One of the most captivating scenes in “Invictus” involves Mandela’s chief bodyguard Jason. Jason busts into Mandela’s office and expresses concern that some white bodyguards have reported working as part of the president’s security detail. President calmly informs Jason that the new South African government represents a new and united front. The president also informs Jason that the men who report to work are adequately trained, and the color of their skin does not affect their resume. According to Mandela, the president’s workers are also the face of the new South Africa- a rainbow nation. Furthermore, in this scene, the president tells Jason that “forgiveness liberates the soul….removes fear…it is a powerful tool” (Eastwood, 2009).

The reason why Jason is shocked by Mandela’s acceptance of white bodyguards is that it was expected that the new black leadership would sideline the white minority in its activities. Therefore, in case of a dispute between a white and a black citizen, it was expected that Mandela would side with the blacks. However, from the conversation between Mandela and Jason, it was clear that the former was not going to be taking sides when leading South Africa from the ashes of apartheid. Mandela’s stand came as a shock to both the white minorities and the black majority. The white minorities expected President Mandela’s government to be petty, corrupt, and vindictive against the former ruling elite. On the other hand, the majority black population was eager to retaliate against the oppression that had been experienced during apartheid. Mandela’s superior leadership skills enabled him to steer the country out of this division by focusing the masses towards a common goal.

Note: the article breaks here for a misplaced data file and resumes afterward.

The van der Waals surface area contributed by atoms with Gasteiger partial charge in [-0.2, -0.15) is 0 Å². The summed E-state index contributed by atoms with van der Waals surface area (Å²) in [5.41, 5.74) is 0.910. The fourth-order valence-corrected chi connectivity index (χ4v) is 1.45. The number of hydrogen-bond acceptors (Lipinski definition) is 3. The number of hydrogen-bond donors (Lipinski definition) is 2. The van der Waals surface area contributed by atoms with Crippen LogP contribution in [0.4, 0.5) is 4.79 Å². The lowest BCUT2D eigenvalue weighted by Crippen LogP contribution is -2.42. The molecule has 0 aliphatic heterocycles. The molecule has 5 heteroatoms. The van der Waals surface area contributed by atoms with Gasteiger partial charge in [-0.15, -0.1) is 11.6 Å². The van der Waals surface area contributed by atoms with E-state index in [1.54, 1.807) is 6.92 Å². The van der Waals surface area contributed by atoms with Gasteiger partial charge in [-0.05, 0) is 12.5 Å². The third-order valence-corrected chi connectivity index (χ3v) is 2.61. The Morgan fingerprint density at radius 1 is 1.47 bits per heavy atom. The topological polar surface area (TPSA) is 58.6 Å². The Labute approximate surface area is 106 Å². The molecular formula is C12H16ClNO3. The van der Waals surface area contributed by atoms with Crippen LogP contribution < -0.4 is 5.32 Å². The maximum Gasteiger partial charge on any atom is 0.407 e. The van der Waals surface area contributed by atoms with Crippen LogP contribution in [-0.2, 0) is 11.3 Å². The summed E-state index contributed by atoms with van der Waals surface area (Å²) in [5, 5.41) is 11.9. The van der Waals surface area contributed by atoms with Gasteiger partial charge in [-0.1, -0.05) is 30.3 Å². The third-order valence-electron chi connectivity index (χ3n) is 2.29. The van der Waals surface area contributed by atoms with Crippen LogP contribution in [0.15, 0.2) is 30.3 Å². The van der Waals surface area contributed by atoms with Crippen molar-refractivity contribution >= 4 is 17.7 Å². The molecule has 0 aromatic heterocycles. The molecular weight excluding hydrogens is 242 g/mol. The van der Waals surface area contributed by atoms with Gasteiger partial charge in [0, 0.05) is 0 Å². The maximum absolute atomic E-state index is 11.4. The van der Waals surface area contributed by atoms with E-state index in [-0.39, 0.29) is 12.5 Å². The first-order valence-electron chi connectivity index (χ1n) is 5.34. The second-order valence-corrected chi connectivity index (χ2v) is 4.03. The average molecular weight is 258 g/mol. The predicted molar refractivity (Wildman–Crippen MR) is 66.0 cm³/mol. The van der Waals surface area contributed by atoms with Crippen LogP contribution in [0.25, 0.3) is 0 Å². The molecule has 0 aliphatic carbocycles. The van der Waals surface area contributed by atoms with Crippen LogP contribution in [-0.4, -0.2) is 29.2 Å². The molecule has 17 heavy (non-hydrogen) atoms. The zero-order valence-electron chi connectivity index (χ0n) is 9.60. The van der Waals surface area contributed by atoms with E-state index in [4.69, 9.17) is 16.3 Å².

In another scene, the president meets with the captain of the rugby Francois Pienaar. Even though the rugby team is expected to perform very poorly in the world championships, the president instills confidence in the captain by informing him that it is possible for the team to win. By telling the captain that the team can win, the president plants a seed of hope in Pienaar. Mandela’s inspirational leadership effectively draws Pienaar to his vision. This is evident when the captain goes home and immediately informs his wife about his meeting with the president. Leadership, as exhibited by President Mandela in this scene, involves inspiring followers to achieve their best (Northouse, 2013).

Some of the most prominent leadership qualities that are evident in this scene include humbleness, concern, and kindness. For example, the president proceeds to serve himself when the tea is brought to the table. Furthermore, the president respectfully addresses his junior staff and proceeds to show concern towards Pienaar’s ankle injury. Mandela’s behavior is not synonymous with that of most presidents, but it is a sign of unique leadership. Presidents are the ones who receive service, respect, kindness, and concern, but they rarely show these to others. Pienaar’s initial perception of the president becomes the cornerstone of their relationship throughout the movie. The rugby team captain uses his own leadership position to transfer Mandela’s vision for a united South Africa.